Monday, January 18, 2010

Memes have two sides

Hank, I think cross-state buying is an idea whose time has come. You make good points in your post today on this subject. Yes, the underlying problem is the cost of medical care; and yes, the idea of cross-state purchase of insurance does nothing about this underlying cost. But - - our health care system does contain government-imposed distortions to the insurance markets that cause medical insurance to be more expensive than it needs to be. I think the prohibition against cross-state purchase of insurance is one of those distortions and I think that allowing interstate sales would reduce insurance premiums.

Here's why I think so.

In the example of Georgia vs. Manhattan, the Georgia insurers would simply set premiums for New York buyers based on the cost of medical care in New York. Georgia BCBS for example can easily obtain the needed cost data for New York from New York BCBS - both are Wellpoint companies. And Georgia BCBS actuaries are perfectly capable of using that data to set prices for New York residents (Keep in mind that medical costs aren't the same in every part of New York, just as they aren't the same in every part of Georgia. Setting different premiums for areas where the medical costs differ is the same actuarial exercise whether within one state, or across state lines.) So there is no reason Georgia buyers would be affected. Note that this is not different from current pricing within the state of Georgia, where premiums vary based on where a person lives within the state e.g., Atlanta vs. Macon. Conclusion: Georgians wouldn't pay more for their insurance, just because New Yorkers were permitted to buy policies issued in Georgia.

However . . . real savings would occur for New Yorkers because they would no longer be forced to buy policies that include all the mandates required by the state of New York. They could choose instead to buy a policy issued in another state – in this case, Georgia, that includes only the Georgia mandates. The result is a lesser premium for New Yorkers - even if their premium is still greater than Georgia residents pay because medical cost might be higher in New York.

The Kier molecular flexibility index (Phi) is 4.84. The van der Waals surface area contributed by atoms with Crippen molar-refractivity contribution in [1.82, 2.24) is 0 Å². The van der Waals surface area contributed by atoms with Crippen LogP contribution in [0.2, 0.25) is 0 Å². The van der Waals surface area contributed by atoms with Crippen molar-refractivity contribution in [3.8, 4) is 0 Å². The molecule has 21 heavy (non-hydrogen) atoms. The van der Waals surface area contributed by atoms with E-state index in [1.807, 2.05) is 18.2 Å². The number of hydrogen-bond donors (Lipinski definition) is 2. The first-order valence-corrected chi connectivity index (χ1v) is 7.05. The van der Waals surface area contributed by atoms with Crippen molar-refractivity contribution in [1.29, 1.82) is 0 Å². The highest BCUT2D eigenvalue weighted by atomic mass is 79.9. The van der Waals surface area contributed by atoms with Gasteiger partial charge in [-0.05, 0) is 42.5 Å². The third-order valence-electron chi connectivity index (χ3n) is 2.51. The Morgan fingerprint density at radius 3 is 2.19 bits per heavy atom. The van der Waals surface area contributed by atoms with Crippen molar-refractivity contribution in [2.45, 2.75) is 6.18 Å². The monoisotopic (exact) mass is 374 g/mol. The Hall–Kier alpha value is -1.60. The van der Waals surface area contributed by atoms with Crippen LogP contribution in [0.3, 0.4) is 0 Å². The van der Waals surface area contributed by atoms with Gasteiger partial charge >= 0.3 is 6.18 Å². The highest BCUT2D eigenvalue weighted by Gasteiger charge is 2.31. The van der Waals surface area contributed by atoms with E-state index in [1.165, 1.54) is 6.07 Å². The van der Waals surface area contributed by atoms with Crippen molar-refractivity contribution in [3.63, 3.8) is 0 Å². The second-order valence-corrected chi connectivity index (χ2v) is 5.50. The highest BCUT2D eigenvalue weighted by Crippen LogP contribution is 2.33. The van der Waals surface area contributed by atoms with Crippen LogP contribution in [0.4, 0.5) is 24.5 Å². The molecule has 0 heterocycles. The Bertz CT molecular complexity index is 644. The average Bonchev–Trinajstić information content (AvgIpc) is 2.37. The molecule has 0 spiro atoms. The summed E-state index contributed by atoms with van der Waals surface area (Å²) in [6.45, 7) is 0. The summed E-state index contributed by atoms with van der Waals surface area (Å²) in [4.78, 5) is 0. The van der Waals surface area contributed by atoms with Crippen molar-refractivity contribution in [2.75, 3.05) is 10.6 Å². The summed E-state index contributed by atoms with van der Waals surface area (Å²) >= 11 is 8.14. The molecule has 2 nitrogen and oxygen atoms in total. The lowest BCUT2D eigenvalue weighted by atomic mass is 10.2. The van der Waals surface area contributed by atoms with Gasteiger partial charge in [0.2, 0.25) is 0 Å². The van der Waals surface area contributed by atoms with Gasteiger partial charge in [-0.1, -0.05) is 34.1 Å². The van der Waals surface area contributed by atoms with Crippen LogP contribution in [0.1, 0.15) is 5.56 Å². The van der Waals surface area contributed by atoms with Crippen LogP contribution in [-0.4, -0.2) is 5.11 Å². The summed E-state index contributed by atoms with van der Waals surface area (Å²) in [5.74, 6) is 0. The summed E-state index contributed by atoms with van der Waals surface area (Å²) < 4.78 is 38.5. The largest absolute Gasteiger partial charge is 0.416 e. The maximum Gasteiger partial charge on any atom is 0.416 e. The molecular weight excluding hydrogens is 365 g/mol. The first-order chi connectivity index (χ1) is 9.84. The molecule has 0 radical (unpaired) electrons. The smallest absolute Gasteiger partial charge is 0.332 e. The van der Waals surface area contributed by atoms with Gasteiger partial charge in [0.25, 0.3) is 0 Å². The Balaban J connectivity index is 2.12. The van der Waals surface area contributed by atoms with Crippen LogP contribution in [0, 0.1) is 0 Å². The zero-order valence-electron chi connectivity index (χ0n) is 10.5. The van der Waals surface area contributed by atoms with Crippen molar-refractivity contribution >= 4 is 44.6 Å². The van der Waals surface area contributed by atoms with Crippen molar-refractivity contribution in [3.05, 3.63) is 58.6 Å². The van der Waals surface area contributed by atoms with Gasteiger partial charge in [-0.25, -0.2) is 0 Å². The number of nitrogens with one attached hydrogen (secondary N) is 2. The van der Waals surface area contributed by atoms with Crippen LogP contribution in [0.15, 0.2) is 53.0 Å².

So escaping the New York mandates would result in a real premium savings for New York buyers with no impact on Georgia buyers.

There’s more. Issuing additional policies in Georgia would increase premiums written in Georgia. That increases Georgia’s premium tax revenue and reduces New York’s. The increased premium volume would also benefit Georgia companies and agents who, presented with a national market would have every incentive to figure out which states offer the most attractive opportunities, and design plans that would be most attractive to the residents of those states. Perhaps then -voila - we will also have state legislatures actually forced to compete with one another on insurance mandates. (I'm not terribly optimistic that competition among legislatures would actually happen. A similar situation is present with state taxes and yet high-tax states such as Ct and Ma and NY seem oblivious to the net population exodus to other states). Still, allowing cross-state purchase of insurance would not be a bad thing. In fact, it would be a very good thing for anyone who lives in a "high-mandate" state.
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